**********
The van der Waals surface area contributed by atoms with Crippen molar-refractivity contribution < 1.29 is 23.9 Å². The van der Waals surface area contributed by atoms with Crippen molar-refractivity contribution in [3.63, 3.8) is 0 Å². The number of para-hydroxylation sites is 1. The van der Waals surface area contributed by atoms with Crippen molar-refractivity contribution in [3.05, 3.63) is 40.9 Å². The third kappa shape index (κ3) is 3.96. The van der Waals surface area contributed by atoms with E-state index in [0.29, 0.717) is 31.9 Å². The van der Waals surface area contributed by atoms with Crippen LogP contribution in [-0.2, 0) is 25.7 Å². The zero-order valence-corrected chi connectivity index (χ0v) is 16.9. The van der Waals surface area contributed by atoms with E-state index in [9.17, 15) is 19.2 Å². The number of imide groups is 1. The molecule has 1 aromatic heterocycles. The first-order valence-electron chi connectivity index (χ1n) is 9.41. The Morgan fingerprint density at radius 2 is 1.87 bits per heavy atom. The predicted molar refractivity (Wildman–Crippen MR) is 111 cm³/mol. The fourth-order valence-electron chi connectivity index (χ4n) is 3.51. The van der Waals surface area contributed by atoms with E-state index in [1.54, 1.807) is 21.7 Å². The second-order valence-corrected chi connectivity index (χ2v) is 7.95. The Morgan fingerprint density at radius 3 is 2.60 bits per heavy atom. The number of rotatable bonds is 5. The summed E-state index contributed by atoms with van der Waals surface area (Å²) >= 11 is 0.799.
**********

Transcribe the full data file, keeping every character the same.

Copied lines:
The van der Waals surface area contributed by atoms with Crippen molar-refractivity contribution < 1.29 is 23.9 Å². The van der Waals surface area contributed by atoms with Crippen molar-refractivity contribution in [3.63, 3.8) is 0 Å². The number of para-hydroxylation sites is 1. The van der Waals surface area contributed by atoms with Crippen molar-refractivity contribution in [3.05, 3.63) is 40.9 Å². The third kappa shape index (κ3) is 3.96. The van der Waals surface area contributed by atoms with E-state index in [0.29, 0.717) is 31.9 Å². The van der Waals surface area contributed by atoms with Crippen LogP contribution in [-0.2, 0) is 25.7 Å². The zero-order valence-corrected chi connectivity index (χ0v) is 16.9. The van der Waals surface area contributed by atoms with E-state index in [9.17, 15) is 19.2 Å². The number of imide groups is 1. The molecule has 1 aromatic heterocycles. The first-order valence-electron chi connectivity index (χ1n) is 9.41. The Morgan fingerprint density at radius 2 is 1.87 bits per heavy atom. The predicted molar refractivity (Wildman–Crippen MR) is 111 cm³/mol. The fourth-order valence-electron chi connectivity index (χ4n) is 3.51. The van der Waals surface area contributed by atoms with E-state index in [1.54, 1.807) is 21.7 Å². The second-order valence-corrected chi connectivity index (χ2v) is 7.95. The Morgan fingerprint density at radius 3 is 2.60 bits per heavy atom. The number of rotatable bonds is 5. The summed E-state index contributed by atoms with van der Waals surface area (Å²) >= 11 is 0.799.